Tony Visconti (string, brass and woodwind arrangements)

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Tracklist:
01. Yellow Rainbow (Kefford/Wood) 2.38
02. Kilroy Was Here (Wood) 2.45
03. (Here We Go Round) The Lemon Tree (Wood) 3.02
04. Weekend (B.Post/D.Post/Burton) 1.48
05. Walk Upon The Water (Wayne/Wood/Kefford) 3.24
06. Flowers In The Rain (Wayne/Wood) 2.22
07. Hey Grandma (Miller/Stevenson/Wayne) 3.13
08. Useless Information (Wayne) 2.57
09. Zing! Went the Strings Of My Heart (Hanley/Bevan/Kefford) 2.50
10. The Girl Outside (Burton) 2.56
11. Fire Brigade (Wood/Wayne) 2.24
12. Mist On A Monday Morning (Wood) 2.32
13. Cherry Blossom Clinic (Wayne/Wood) 2:30
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14. Night Of Fear (Wood) (Single A-Side) 2.17
15. The Disturbance (Wood) (Single B-Side) 2.50
16. I Can Hear The Grass Grow (Single A-Side) (Wood) 3.09
17. Wave The Flag And Stop The Train (Single B-Side) (Wood) 2.58
18. Vote For Me (Unreleased Single B-Side) (Wood) 2.51
19. The Disturbance (alternate version) (Wood) 2.02
20. Fire Brigade (alternate version) (Wood/Wayne) 2.20
21. Second Class (She’s Too Good for You) (Roy Wood solo track) (Wood) 2.08
22. Cherry Blossom Clinic (alternate version) (Wayne/Wood) 2.54
23. (Here We Go Round) The Lemon Tree (stereo version) (Wood) 2.59
24. Weekend (stereo version) (B.Post/D.Post/Burton) 1.48
25. Flowers In The Rain (stereo version) (Wayne/Wood) 2.31
26. Useless Information (stereo version) (Wayne) 2.58
27. Zing! Went the Strings Of My Heart (stereo version) (Hanley/Bevan/Kefford) 2.51
28. The Girl Outside (stereo version) (Burton) 2.55
29. Walk Upon The Water (stereo version) (Wayne/Wood/Kefford) 3.22

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The Kinks – Live At Kelvin Hall (1967)

FrontCover1Live at Kelvin Hall is a 1967/68 live album by British rock group the Kinks. It was recorded at Kelvin Hall in Glasgow, Scotland, in early 1967. The album was released in August 1967 in the US (as The Live Kinks), and January 1968 in the UK. Live at Kelvin Hall received mixed reviews upon release, and sold poorly.

The album was first re-released on CD in 1987. In 1998, the album was reissued with both the mono and stereo mixes present. Unlike many albums in the Kinks catalogue which have received Deluxe Edition formats, Live At Kelvin Hall was passed on by Andrew Sandoval, who, at one point, attempted to remix the album. The mono mix was absent from the 2011 box set The Kinks In Mono, but was present in the 2005 box set The Pye Album Collection.

The Kinks played two sets in the Scene ’67 Theatre inside Kelvin Hall on 1 April 1967; one at 6:30 and the other at 9:30 pm, with the bands Sounds Incorporated and the Fortunes opening. The entire concert was recorded on a 4-track Pye Mobile Recording Unit owned by the group’s label, Pye Records. The Kinks’ set was the finale of a ten-day teen music-festival, sponsored by a local discotheque club and The Daily Record, a Glasgow newspaper.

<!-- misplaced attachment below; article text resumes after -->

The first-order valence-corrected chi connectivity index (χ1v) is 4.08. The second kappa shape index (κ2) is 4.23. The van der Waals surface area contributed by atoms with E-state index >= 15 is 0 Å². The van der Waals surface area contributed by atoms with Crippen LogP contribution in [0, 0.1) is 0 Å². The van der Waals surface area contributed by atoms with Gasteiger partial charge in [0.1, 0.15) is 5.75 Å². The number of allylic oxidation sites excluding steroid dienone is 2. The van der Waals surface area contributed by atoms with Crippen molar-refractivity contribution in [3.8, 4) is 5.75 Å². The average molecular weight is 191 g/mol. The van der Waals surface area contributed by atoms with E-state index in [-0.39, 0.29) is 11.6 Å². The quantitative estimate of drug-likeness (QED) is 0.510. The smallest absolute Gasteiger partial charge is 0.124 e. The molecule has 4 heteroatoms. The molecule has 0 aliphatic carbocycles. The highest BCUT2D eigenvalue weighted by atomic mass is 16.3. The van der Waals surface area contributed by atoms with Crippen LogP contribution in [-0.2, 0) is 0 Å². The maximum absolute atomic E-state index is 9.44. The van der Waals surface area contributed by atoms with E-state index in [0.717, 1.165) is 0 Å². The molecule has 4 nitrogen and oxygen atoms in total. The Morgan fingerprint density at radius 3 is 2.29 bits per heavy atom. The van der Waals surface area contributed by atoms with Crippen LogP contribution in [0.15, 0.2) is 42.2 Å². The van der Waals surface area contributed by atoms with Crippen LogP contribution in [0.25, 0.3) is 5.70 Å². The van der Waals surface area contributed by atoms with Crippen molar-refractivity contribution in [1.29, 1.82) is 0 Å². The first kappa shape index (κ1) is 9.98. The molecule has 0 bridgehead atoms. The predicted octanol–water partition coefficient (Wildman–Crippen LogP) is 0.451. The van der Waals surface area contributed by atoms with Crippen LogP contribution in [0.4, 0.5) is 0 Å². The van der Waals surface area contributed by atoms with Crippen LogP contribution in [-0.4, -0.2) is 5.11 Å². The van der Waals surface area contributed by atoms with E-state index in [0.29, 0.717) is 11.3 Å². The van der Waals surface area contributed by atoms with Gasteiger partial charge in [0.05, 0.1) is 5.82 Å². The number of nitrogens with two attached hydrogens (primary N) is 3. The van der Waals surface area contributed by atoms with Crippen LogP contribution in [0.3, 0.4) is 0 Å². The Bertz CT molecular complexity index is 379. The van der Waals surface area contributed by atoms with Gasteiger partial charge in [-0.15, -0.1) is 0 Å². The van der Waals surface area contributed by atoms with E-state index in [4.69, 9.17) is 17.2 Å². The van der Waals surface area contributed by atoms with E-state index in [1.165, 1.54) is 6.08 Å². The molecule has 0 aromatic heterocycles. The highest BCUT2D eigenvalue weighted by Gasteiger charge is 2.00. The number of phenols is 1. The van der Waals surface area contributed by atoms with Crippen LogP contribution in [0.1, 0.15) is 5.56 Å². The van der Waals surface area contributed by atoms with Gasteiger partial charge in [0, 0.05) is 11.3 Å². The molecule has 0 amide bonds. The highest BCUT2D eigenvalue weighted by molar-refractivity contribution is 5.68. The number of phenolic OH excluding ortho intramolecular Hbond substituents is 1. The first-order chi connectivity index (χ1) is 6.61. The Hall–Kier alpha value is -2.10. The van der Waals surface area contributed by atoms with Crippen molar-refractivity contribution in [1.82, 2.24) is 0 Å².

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On 3 April, post-production was underway for the scheduled live album. The group also took part in sessions to “enhance” the recordings—writer Andy Miller notes that …Kelvin Hall “is perhaps not as live as all that. Sessions were undertaken to ‘sweeten’ the original tapes. Close listening seems to reveal that the audience hysteria is an extended, repeating tape loop.” It is also notable that an entire fourth of the 4-track mix was devoted to the crowd’s screams and yells. Doug Hinman, in his 2004 book All Day And All Of The Night, also states that “it appears that overdubs [were] made (noticeable … on the released album’s guitar solo on ‘Till The End Of The Day’, and the differing guitar solos between the mono and stereo mixes of ‘You Really Got Me’).” A press release followed on the same day, announcing that a live album was scheduled for future release.

Live at Kelvin Hall was released in the US as The Live Kinks on 16 August 1967, where it went virtually unnoticed. It stalled at number 162 in the Billboard charts, during a four-week[4] run.[5] The album fared no better in the UK; upon release in January 1968 as Live at Kelvin Hall, it received only moderate advertising and mixed reviews. New Musical Express: “… at Glasgow the Kinks had every encouragement to give a good show and what you can hear above the audience noise is good. I don’t know if I like a backing of whistles and screams.” Live at Kelvin Hall failed to chart. (by wikipedia)

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Recorded in Glasgow, Scotland, while the Kinks were on tour in 1967, Live at Kelvin Hall (aka The Live Kinks) has the distinction of being the only undoctored concert recording of a British Invasion band at the peak of its popularity. Like the Stones and the Beatles, the Kinks faced audiences filled with screaming, shrieking teenagers. Often, the noise was so loud that it drowned out the amps on-stage, and since the band couldn’t hear each other, its performances were ragged and rough. The Kinks held together in Glasgow better than their peers, but Live at Kelvin Hall is still rough going. True, it does offer an audio document of the band in concert, but the crowd is so damn noisy, it’s hard to hear anything besides screaming. The band is buried under this cacophony, and while they turn out some energetic performances — not only of hits like “Till the End of the Day,” “You Really Got Me,” and the sing-along “Sunny Afternoon” — they’re just sloppy enough to be a little tiring when combined with the roaring crowd. Live at Kelvin Hall may be interesting as an historical piece to some collectors, but it falls short of being pleasurable listening. (by Stephen Thomas Erlewine)